‘Right to try’ bill boosting access to unproven treatments heads to Trump with support from Rothfus, not Lamb |

‘Right to try’ bill boosting access to unproven treatments heads to Trump with support from Rothfus, not Lamb

Wesley Venteicher
U.S. Reps. Keith Rothfus, R-Sewickley, and Conor Lamb, D-Mt. Lebanon

President Trump is expected to sign a bill supported by Rep. Keith Rothfus, R-Sewickley, and opposed by Rep. Conor Lamb, D-Mt. Lebanon, that would expand access to unapproved treatments for patients with life-threatening diseases.

The House this week passed the “right to try” bill 250-169, mainly along party lines. The Senate approved it in August.

The measure was sent to Trump, who said during his State of the Union address in January that “patients with terminal conditions should have access to experimental treatments that could potentially save their lives.”

The legislation provides access to patients with a “life-threatening disease or condition” who have exhausted approved treatment options and who can’t participate in a clinical trial for the unapproved drug.

The bill limits liability for drug manufacturers and prescribers and doesn’t require drug companies to provide the unapproved treatments to patients. There are no requirements for insurers to cover the treatments.

“For those who may benefit from experimental treatments that have yet to be fully approved, this legislation gives them hope, as well as the opportunity to help others, as the results of treatment will be added to the universe of data on what may help,” Rothfus said in a statement. “Not only did I cosponsor this bill, but I voted to send it to the president’s desk. Families facing life-threatening illnesses should have every chance to live. They should have the right to try.”

Opponents, including about three dozen groups representing patients with serious illnesses who wrote a letter to Congress , have said the bill could do “more harm than good” by expanding access to drugs whose safety and effectiveness haven’t been proven.

A group of medical professionals pointed out that the Food and Drug Administration already has a program to grant access to experimental drugs, and that the agency approves over 99 percent of the requests it receives for expanded access.

“What we need is a serious, bipartisan effort to bring together patients, families, drug companies and health care providers to help people with life-threatening diseases find safe pathways to treatment,” Lamb said in a statement. “Instead, in typical Washington fashion, we got a one-sided bill that’s opposed by many of the patients who need our help.”

The two representatives are campaigning against each other in Pennsylvania’s newly redrawn 17th Congressional District, which includes Beaver County along with parts of Allegheny and Butler counties.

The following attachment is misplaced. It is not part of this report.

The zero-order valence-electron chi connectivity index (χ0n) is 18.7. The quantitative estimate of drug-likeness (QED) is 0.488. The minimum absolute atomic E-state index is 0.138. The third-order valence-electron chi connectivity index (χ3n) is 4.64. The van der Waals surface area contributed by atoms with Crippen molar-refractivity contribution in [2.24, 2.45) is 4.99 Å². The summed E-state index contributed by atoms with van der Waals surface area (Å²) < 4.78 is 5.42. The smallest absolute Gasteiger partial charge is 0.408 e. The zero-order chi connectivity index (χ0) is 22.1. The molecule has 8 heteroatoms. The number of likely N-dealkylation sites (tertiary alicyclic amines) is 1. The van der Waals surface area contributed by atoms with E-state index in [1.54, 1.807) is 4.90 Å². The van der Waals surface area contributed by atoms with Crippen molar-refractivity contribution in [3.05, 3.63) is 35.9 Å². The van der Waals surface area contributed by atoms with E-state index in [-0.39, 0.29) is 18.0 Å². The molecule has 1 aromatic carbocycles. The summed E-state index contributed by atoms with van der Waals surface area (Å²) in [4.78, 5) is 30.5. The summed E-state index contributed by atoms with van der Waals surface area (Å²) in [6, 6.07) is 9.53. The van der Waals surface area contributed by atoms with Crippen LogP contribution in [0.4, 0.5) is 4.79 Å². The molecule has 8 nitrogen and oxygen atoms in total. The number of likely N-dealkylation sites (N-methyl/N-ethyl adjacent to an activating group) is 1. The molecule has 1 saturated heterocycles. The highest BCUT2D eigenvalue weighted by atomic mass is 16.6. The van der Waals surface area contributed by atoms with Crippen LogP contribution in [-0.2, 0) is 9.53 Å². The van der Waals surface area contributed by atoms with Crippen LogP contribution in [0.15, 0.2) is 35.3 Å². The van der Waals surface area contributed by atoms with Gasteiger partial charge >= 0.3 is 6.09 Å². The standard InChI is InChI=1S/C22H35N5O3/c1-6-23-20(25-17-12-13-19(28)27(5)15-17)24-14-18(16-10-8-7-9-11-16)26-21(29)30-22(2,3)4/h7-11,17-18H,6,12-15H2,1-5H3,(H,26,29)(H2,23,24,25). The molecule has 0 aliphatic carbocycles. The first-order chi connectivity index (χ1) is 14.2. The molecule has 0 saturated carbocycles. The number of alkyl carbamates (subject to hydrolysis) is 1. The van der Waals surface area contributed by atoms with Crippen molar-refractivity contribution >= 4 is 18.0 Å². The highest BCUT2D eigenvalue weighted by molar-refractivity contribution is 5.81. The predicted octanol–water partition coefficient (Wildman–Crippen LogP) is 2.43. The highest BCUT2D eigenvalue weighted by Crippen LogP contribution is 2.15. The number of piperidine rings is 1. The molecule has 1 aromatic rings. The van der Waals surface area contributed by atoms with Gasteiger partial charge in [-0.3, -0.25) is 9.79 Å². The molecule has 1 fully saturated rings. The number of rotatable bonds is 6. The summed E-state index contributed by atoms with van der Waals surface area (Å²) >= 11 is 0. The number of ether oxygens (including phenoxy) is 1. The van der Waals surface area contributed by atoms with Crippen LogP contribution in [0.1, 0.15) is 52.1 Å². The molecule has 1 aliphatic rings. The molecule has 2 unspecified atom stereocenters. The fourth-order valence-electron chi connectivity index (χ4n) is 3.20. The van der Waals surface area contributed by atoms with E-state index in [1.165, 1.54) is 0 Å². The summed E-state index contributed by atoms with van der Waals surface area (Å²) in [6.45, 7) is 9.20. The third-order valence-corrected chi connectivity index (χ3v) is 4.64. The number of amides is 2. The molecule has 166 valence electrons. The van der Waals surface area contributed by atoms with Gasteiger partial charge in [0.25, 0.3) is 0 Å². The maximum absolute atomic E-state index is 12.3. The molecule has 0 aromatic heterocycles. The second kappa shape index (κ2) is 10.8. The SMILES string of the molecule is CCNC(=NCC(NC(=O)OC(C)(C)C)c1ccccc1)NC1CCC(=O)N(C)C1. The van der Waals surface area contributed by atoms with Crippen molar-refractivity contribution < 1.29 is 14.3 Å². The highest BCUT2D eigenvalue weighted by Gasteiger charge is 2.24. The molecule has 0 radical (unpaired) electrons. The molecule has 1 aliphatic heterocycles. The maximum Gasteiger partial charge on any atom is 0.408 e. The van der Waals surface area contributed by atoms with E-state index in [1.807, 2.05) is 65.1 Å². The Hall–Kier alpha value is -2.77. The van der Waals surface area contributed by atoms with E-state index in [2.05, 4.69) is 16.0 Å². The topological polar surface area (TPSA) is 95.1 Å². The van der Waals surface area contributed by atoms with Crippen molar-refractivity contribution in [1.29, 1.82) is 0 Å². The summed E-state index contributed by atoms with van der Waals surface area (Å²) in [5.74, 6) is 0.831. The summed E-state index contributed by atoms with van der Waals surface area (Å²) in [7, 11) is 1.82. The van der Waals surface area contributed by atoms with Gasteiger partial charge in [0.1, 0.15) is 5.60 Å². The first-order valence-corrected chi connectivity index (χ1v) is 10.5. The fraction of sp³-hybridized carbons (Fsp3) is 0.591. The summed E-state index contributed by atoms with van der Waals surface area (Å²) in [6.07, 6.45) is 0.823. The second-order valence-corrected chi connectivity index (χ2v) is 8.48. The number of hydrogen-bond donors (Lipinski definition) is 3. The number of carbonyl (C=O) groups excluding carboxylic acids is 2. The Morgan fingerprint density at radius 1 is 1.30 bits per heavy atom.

Thirty-eight states, including Pennsylvania, have passed right-to-try legislation of their own.

Wes Venteicher is a Tribune-Review staff writer. Reach him at 412-380-5676, [email protected] or via Twitter @wesventeicher.

TribLIVE commenting policy

You are solely responsible for your comments and by using you agree to our Terms of Service.

We moderate comments. Our goal is to provide substantive commentary for a general readership. By screening submissions, we provide a space where readers can share intelligent and informed commentary that enhances the quality of our news and information.

While most comments will be posted if they are on-topic and not abusive, moderating decisions are subjective. We will make them as carefully and consistently as we can. Because of the volume of reader comments, we cannot review individual moderation decisions with readers.

We value thoughtful comments representing a range of views that make their point quickly and politely. We make an effort to protect discussions from repeated comments either by the same reader or different readers

We follow the same standards for taste as the daily newspaper. A few things we won't tolerate: personal attacks, obscenity, vulgarity, profanity (including expletives and letters followed by dashes), commercial promotion, impersonations, incoherence, proselytizing and SHOUTING. Don't include URLs to Web sites.

We do not edit comments. They are either approved or deleted. We reserve the right to edit a comment that is quoted or excerpted in an article. In this case, we may fix spelling and punctuation.

We welcome strong opinions and criticism of our work, but we don't want comments to become bogged down with discussions of our policies and we will moderate accordingly.

We appreciate it when readers and people quoted in articles or blog posts point out errors of fact or emphasis and will investigate all assertions. But these suggestions should be sent via e-mail. To avoid distracting other readers, we won't publish comments that suggest a correction. Instead, corrections will be made in a blog post or in an article.